• 12. Sparseness of plant knowledge (4) Model plant genomes small and “simple”
  • 13. Binary interactions Sparseness of plant data (5) from IntAct S. cerevisiae: 48355 Human: 27969 Fruit fly: 26285 Arabidopsis: 4553 C. elegans: 5738 Mouse: 4454 S. pombe: 685 Rice(japonica): 152 Same story in other ‘omics datasets
  • 14. Conclusion Plant and crop scientists, more than others need to make most of all their data Exploit data from a greater variety of sources Not to mention other challenges Plants in the environment Crop systems – interactions with other organisms
  • 15. Outline Data integration Needs for data integration Benefits of data integration Challenges Solutions Case study Network analysis Definition Visualising biological networks Annotation
  • 16. Unifying different sources maximizing coverage Wider match to enzyme function EC 1.1.1.- Strict use of EC terms, allow missing substrate term e.g. EC1.1.1.6 glycerol dehydrogenase
  • 17. Consolidating interaction data maximizing confidence Protein Protein Interactions (PPI) Proteins
  • 18. Consolidating knowledge
  • 19. Outline Data integration Needs for data integration Benefits of data integration Challenges Solutions Case study Network analysis Definition Visualising biological networks Annotation
  • 20. Syntactic integration challenge Over 1000 databases freely available to public Over 60 million sequences in GenBank Over 870 complete genomes and many ongoing projects Over 17 million citations in PubMed PubMed growth by 600,000 publications each year Integration of Life Science data sources is essential for Systems Biology http://www.ncbi.nlm.nih.gov/Database research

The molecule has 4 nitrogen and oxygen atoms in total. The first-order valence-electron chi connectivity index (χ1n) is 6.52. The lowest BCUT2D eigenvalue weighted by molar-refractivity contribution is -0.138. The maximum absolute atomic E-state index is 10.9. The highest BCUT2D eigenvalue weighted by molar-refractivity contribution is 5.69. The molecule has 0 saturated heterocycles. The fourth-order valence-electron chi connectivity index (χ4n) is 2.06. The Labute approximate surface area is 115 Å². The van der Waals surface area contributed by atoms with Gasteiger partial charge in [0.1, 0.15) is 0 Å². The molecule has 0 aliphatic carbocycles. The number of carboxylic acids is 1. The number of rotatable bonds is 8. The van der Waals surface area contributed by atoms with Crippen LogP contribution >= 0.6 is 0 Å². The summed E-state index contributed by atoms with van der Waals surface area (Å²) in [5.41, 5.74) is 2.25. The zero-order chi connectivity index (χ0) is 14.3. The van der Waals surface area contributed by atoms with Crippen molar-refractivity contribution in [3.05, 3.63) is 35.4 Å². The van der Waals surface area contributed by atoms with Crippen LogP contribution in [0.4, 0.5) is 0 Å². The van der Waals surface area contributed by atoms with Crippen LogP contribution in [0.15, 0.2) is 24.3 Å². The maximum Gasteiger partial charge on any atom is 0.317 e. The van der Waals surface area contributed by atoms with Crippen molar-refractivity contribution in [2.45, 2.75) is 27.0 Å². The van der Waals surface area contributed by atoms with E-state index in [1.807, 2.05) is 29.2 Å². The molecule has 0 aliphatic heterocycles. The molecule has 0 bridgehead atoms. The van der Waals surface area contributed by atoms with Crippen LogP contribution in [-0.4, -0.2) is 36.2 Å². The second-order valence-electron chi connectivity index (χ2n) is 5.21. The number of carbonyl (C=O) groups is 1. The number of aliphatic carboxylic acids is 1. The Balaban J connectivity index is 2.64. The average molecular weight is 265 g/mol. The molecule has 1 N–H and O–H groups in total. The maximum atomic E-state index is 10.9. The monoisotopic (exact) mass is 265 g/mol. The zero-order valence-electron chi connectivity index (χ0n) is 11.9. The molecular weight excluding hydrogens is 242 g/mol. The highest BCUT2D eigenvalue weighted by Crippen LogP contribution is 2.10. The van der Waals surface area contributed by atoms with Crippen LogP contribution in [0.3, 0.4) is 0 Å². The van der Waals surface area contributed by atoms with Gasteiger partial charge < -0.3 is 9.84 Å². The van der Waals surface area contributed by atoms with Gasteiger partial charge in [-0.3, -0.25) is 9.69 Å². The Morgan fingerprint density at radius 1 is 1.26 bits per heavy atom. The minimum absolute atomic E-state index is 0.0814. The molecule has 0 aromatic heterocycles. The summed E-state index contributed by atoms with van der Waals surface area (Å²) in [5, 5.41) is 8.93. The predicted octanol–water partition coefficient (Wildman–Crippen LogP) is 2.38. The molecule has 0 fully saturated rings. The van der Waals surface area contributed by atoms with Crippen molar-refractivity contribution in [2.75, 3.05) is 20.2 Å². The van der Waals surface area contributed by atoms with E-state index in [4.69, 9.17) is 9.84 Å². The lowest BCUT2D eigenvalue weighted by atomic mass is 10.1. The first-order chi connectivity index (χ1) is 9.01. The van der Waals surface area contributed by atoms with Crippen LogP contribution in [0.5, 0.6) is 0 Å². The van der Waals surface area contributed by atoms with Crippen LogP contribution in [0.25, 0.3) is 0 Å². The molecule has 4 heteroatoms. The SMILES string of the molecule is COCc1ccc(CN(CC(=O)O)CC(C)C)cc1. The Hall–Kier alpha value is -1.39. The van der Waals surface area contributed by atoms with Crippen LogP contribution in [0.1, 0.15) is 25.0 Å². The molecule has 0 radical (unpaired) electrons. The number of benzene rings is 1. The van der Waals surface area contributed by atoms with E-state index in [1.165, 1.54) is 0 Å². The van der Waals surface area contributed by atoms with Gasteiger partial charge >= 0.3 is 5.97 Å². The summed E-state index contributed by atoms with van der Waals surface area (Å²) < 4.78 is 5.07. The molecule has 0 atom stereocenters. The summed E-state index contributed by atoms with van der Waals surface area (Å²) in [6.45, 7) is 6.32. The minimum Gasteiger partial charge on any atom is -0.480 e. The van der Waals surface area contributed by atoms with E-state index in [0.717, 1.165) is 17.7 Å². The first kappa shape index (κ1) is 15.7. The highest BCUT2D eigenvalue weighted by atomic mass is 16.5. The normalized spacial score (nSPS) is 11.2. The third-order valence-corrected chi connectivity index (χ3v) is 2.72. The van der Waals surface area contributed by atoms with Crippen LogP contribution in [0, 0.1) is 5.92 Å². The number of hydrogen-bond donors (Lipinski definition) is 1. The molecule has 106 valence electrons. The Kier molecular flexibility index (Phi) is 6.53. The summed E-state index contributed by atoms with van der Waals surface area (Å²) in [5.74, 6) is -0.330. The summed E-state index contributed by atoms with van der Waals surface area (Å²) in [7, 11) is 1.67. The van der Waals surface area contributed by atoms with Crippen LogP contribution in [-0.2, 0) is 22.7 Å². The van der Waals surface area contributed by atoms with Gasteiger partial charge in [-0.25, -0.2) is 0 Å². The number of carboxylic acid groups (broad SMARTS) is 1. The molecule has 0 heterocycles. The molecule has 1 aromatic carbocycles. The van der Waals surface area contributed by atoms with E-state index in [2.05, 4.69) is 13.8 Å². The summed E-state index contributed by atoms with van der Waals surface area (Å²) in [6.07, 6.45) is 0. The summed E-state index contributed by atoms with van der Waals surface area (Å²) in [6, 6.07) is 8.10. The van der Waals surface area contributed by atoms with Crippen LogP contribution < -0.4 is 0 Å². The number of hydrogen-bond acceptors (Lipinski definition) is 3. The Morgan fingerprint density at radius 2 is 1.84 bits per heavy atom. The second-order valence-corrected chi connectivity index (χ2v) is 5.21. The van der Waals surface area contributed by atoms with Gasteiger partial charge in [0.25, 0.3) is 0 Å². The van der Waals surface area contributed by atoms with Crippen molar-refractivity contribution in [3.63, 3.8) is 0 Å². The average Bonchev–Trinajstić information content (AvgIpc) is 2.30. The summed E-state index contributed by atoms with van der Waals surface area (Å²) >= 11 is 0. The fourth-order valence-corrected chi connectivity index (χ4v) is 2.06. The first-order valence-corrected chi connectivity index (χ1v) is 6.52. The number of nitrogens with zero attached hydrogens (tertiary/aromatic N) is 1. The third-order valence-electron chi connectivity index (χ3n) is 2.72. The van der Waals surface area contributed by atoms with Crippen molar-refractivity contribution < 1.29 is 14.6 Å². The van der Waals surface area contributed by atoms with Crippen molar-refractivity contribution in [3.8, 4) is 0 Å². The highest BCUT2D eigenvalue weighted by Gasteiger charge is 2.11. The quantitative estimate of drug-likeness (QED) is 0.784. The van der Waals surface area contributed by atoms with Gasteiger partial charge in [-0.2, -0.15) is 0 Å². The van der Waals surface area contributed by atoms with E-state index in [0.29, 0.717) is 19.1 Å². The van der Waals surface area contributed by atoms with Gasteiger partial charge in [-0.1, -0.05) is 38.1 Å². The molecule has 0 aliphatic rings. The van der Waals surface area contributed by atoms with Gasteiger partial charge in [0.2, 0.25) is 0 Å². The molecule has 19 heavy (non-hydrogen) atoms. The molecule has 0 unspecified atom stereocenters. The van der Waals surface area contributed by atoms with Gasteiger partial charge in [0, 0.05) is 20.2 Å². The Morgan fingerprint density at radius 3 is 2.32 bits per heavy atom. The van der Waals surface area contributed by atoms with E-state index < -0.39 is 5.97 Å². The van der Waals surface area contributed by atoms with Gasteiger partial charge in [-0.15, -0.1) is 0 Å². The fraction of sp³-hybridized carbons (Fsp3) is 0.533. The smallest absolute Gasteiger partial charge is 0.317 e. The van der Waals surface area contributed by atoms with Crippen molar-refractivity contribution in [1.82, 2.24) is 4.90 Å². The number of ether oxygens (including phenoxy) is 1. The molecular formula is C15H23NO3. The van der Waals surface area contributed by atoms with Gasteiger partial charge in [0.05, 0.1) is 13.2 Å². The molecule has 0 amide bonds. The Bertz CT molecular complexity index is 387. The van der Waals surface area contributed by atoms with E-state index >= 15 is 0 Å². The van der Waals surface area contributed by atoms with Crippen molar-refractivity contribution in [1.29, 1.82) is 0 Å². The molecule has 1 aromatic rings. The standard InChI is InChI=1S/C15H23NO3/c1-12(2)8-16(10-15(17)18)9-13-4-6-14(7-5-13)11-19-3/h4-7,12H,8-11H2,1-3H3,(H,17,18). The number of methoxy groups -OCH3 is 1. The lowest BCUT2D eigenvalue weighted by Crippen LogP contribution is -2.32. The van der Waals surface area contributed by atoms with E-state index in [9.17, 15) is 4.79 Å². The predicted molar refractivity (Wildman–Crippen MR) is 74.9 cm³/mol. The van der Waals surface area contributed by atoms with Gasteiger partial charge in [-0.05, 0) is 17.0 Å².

• 21. Syntactic integration example Databases – widely different formats for same information KEGG (Kyoto Encyclopedia of Genes and Genomes, www.genome.jp/kegg/) TAIR (The Arabidopsis Information Resource, www.arabidopsis.org) Screenshots for same entry Protein FUMARASE 1 Arabidopsis AT2G47510
  • 22. KEGG - Kyoto Encyclopedia ID/ SPECIES of Genes GENE NAME and / FUNCTION Genomes Concept ID: AT2G47510 Annotation: catalytic/ fumarate hydratase [EC:4.2.1.2] REFERENCES ConceptClass: PROTEIN DataSource: KEGG TO OTHER ConceptName: FUM1 (preferred), FUMARASE 1 DATABASES ConceptAccession: AT2G47510 (TIGR), AT2G47510 (TAIR), AT2G47510 (MIPS), 15226618 (NCBI-GI), 819364 (NCBI-GeneID), P93033 (UniProt) ConceptGDS: PROTEIN TAXID (String) : 3702 SEQUENCE AAseq (String) : MSIYVASRRKSGGTTVTALRY NAseq (String) : atgtcgatttacgtcgcgtcgcgacggct GENE SEQUENCE
  • 23. TAIR - The Arabidopsis Information Resource ID GENE NAME Concept ID: Locus:AT2G47510 Annotation: ConceptClass: PROTEIN DataSource: TAIR ConceptName: FUM1 (preferred), FUMARASE 1, T30B22.19 ConceptAccession: AT2G47510 (TAIR) ConceptGDS: TAXID (String) : 3702
  • 24. Semantic Integration challenge Same concept different names synonyms ontologies Same name different concepts homographs Ear Will expand on these issues later
  • 25. Outline Data integration Needs for data integration Benefits of data integration Challenges Solutions Case study Network analysis Definition Visualising biological networks Annotation
  • 26. Underpinning Data Integration Controlled vocabularies & Ontologies • List of standardized terms or descriptors whose meanings are specifically defined or authorized by a standards organization • EC nomenclature, Gene nomenclature • http://www.arabidopsis.org/nomencl.html • Compendium of nomenclature resources • http://www.expasy.ch/cgi-bin/lists?nomlist.txt • CVs help tackle consistency within species/group/taxa